And this is where the brilliant Graveyard mechanic comes in. At the end of each Player’s combat turn, they gather up the pile of zombie tokens they just killed, and have to physically DROP THE TOKENS on top of a separate Graveyard board. If the tokens land on the board, they stay dead. IF THE TOKENS FALL OFF THE BOARD, THEY RETURN TO PLAY THE NEXT TURN. Making this even more interesting is that different types of zombies are represented by different shaped tokens. So while fodder-type zombies are simple cubes, tougher zombies are represented by cylinders and cones, making it progressively harder to remove zombies from the fight the more you kill.

This also sometimes forces you to pace the rate at which you kill zombies. It’s easy enough to properly drop 1 or 2 zombies on top of the pile of zombie tokens on the Graveyard, but let’s say you use a grenade, and just wiped out 5 zombies in one shot – that makes it significantly more stressful to dispose of the bodies on the Graveyard pile.

It is this aspect of physical dexterity that really elevates the game and adds a whole other layer of stress to yet another zombie-themed boardgame. Couple that with the excellent theme and many decision points presented by the game, and you have an, excellent, enjoyably stressful zombie boardgame.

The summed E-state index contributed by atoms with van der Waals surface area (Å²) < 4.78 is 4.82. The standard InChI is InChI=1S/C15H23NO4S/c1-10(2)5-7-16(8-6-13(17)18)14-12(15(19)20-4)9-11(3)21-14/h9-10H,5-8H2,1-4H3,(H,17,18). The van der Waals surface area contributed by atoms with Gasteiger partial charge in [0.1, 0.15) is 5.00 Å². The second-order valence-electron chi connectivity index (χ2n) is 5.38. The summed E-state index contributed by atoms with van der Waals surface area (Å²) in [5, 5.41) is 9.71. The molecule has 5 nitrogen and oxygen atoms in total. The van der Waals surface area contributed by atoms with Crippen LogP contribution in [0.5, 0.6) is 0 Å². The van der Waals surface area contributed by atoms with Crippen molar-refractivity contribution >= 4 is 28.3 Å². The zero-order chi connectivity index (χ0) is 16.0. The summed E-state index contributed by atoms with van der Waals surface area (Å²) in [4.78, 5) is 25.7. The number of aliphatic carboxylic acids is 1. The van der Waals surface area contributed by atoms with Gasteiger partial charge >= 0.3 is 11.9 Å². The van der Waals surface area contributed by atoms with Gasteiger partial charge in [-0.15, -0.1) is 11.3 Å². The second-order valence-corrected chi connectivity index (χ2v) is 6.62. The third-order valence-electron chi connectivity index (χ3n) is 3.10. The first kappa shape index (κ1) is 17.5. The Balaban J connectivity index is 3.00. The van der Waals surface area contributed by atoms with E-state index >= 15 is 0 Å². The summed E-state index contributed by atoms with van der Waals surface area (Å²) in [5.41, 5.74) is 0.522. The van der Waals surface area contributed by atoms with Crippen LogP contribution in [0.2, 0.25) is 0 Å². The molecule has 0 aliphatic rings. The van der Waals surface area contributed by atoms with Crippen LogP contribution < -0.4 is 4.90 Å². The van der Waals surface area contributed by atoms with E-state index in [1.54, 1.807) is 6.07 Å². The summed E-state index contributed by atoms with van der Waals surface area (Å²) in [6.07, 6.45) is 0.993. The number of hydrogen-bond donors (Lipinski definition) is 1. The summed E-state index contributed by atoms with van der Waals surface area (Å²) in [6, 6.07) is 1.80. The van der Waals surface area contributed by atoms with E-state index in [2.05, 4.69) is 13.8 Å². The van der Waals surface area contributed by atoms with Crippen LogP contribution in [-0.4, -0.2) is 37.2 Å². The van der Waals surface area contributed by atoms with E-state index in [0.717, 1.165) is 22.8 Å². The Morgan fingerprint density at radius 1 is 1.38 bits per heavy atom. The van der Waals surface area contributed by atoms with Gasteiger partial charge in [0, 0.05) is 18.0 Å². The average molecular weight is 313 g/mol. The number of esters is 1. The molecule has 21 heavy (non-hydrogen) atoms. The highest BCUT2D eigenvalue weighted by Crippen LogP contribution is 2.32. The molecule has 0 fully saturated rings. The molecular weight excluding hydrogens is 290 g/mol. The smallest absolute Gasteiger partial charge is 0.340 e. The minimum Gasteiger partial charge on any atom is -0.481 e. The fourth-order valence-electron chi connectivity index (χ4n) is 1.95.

Go to the Tragedy Looper page

Tragedy Looper

47 out of 53 gamers thought this was helpful

Tragedy Looper is essentially Time Looping Detectives versus an Evil Mastermind. I can’t get particularly detailed, because by its nature, anything specific would spoil the game scenarios.

One player is the Mastermind. He chooses the scenario and knows what tragic events he will unfold. The other players are Time Detectives. They don’t know what’s going on, when, why, or how. All they know is one or more tragic events are about to happen, and only they can stop it.

Players – both Detectives and Mastermind – play cards to influence the movement and actions of characters on the board. At the end of each turn, these actions are resolved, and clues may be revealed, characters may die, and tragedies may be enacted or prevented.

So how do the Time Detectives know what to do? Observation, logic, and deduction. Every character move, every death, and every event must be carefully observed. If a key Tragedy occurs, the only signal the Detectives receive will be that Time resets back to the beginning, and the scenario begins anew. It is up to them to figure out what the actual Tragedy was, what triggered it, and how to stop it. But they only have a limited number of Time Loops to get things right, or the Mastermind wins.